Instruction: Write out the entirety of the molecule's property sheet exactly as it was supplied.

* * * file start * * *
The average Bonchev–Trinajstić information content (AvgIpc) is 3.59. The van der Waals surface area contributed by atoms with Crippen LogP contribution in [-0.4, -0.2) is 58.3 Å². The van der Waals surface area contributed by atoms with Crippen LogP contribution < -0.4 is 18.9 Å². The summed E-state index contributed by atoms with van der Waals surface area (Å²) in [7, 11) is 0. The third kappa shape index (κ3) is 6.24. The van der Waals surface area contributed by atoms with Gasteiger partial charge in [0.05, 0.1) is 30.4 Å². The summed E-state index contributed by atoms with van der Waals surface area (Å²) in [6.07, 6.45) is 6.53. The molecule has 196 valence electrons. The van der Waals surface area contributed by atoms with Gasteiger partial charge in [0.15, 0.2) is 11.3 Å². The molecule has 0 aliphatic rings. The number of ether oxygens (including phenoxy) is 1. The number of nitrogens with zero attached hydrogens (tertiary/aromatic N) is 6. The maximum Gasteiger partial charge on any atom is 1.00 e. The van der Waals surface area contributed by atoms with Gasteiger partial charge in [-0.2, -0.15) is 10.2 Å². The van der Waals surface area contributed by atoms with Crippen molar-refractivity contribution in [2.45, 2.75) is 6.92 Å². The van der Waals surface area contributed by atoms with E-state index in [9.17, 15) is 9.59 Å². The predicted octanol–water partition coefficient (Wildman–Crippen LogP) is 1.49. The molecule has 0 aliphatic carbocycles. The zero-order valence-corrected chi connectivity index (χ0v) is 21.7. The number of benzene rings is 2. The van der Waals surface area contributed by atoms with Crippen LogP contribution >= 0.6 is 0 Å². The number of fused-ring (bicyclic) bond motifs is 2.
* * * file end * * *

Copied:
The average Bonchev–Trinajstić information content (AvgIpc) is 3.59. The van der Waals surface area contributed by atoms with Crippen LogP contribution in [-0.4, -0.2) is 58.3 Å². The van der Waals surface area contributed by atoms with Crippen LogP contribution < -0.4 is 18.9 Å². The summed E-state index contributed by atoms with van der Waals surface area (Å²) in [7, 11) is 0. The third kappa shape index (κ3) is 6.24. The van der Waals surface area contributed by atoms with Gasteiger partial charge in [0.05, 0.1) is 30.4 Å². The summed E-state index contributed by atoms with van der Waals surface area (Å²) in [6.07, 6.45) is 6.53. The molecule has 196 valence electrons. The van der Waals surface area contributed by atoms with Gasteiger partial charge in [0.15, 0.2) is 11.3 Å². The molecule has 0 aliphatic rings. The number of ether oxygens (including phenoxy) is 1. The number of nitrogens with zero attached hydrogens (tertiary/aromatic N) is 6. The maximum Gasteiger partial charge on any atom is 1.00 e. The van der Waals surface area contributed by atoms with Gasteiger partial charge in [-0.2, -0.15) is 10.2 Å². The van der Waals surface area contributed by atoms with Crippen molar-refractivity contribution in [2.45, 2.75) is 6.92 Å². The van der Waals surface area contributed by atoms with E-state index in [9.17, 15) is 9.59 Å². The predicted octanol–water partition coefficient (Wildman–Crippen LogP) is 1.49. The molecule has 0 aliphatic carbocycles. The zero-order valence-corrected chi connectivity index (χ0v) is 21.7. The number of benzene rings is 2. The van der Waals surface area contributed by atoms with Crippen LogP contribution >= 0.6 is 0 Å². The number of fused-ring (bicyclic) bond motifs is 2.